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Flames and smoke billow as firefighters deal with a fire in the Grenfell Tower apartment block, in West London, on June 14, 2017.

Toby Melville/Reuters

The inquiry into the fire the killed 72 people at London’s Grenfell Tower was briefly suspended on Monday as protesters started shouting out, angered by a decision to partially shield some witnesses from prosecution.

Yells of “it’s a disgrace” came from the public seating as the inquiry started hearing evidence on the refurbishment of the tower in the years leading up to the June 2017 blaze.

“What’s the point if they (the witness statements) can’t be used in a court of law?” yelled one man as other members of the public remonstrated with him, asking him to let the hearing continue.

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Grenfell Tower, a 23-storey social housing block owned by the wealthy borough of Kensington and Chelsea, was destroyed in the fire, which was the deadliest in a residential building in Britain since World War Two.

The disaster shocked the nation, prompting an outpouring of grief, silent protest marches and a wave of soul-searching over whether neglect of an ethnically mixed, largely low-income community had played a part in the tower’s fate.

The public inquiry is running in parallel with a separate police investigation which is considering charges including gross negligence manslaughter.

The public hearings, which started in September 2017, have established that a combustible cladding system fitted to the tower’s external walls during the recent refurbishment was the main factor in the unstoppable spread of the fire.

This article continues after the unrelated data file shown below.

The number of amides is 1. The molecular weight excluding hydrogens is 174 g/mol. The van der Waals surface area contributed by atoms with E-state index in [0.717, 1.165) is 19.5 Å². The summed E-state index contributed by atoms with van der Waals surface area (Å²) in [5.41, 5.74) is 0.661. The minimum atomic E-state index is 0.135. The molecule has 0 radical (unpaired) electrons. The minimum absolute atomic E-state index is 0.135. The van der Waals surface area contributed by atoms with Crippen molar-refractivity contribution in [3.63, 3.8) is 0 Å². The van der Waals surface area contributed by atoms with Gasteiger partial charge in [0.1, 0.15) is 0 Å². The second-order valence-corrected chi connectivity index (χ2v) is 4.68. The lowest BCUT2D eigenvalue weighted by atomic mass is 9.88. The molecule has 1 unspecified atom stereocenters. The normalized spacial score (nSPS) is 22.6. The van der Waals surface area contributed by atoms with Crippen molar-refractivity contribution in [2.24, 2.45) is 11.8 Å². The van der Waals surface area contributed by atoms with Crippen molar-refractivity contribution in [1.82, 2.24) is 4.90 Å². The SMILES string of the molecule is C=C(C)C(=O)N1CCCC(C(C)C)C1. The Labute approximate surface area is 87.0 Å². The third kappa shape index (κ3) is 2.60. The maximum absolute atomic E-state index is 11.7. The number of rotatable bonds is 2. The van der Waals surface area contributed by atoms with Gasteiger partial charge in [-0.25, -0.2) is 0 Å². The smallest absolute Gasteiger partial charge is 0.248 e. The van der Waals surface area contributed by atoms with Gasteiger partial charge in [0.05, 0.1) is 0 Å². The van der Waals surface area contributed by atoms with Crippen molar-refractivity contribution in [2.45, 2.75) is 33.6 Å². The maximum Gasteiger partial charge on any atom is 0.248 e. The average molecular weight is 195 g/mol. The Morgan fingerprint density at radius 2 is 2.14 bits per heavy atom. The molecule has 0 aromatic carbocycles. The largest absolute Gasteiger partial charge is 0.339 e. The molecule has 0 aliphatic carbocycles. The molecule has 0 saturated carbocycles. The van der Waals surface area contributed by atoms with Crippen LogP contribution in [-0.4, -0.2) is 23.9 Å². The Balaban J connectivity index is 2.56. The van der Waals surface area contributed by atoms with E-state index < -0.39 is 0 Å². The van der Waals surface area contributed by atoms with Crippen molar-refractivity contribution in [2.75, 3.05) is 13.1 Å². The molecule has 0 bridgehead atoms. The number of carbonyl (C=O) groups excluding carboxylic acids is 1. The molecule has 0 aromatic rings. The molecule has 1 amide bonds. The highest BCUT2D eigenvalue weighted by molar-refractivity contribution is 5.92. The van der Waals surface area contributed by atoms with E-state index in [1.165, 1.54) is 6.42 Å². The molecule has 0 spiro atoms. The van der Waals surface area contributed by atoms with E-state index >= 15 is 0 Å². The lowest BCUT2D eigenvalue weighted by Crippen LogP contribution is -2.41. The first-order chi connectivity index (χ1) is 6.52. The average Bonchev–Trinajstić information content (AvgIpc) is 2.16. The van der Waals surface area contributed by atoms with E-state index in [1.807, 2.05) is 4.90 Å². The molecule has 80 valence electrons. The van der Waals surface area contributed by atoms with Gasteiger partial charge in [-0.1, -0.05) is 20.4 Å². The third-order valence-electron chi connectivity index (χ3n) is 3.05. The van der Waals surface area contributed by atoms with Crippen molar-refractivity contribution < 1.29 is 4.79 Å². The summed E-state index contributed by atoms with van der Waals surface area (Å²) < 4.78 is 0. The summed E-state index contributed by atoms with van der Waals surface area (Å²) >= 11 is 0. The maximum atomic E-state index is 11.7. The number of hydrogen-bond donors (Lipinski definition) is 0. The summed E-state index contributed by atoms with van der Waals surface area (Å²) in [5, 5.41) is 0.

The inquiry chairman, retired judge Martin Moore-Bick, swiftly suspended the hearing when the shouting started, then resumed it less than 10 minutes later after the protesters were ejected.

“People may feel strongly about some of the evidence, but it’s very important ... that the witnesses are allowed to give their evidence with dignity,” Moore-Bick said.

Another member of the public told the chairman that the protesters were not bereaved relatives or survivors of the fire.

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The brief outburst stemmed from a decision to give some witnesses, mostly contractors involved in the refurbishment, a guarantee that nothing they told the inquiry could be used to prosecute them.

The witnesses had requested the guarantee days before they were due to appear in front of the inquiry in February, citing their right not to self-incriminate. The request caused a four-week delay while it was processed.

Attorney General Suella Braverman, the government’s top legal adviser, confirmed last week that she was granting the witnesses the protection they had sought, on the basis that they would otherwise refuse to answer the inquiry’s questions.

Braverman’s undertaking does not amount to immunity. Charges could still be brought against the protected witnesses if supported by other evidence than what they tell the inquiry. They could also face charges if they were found to have lied to the inquiry.

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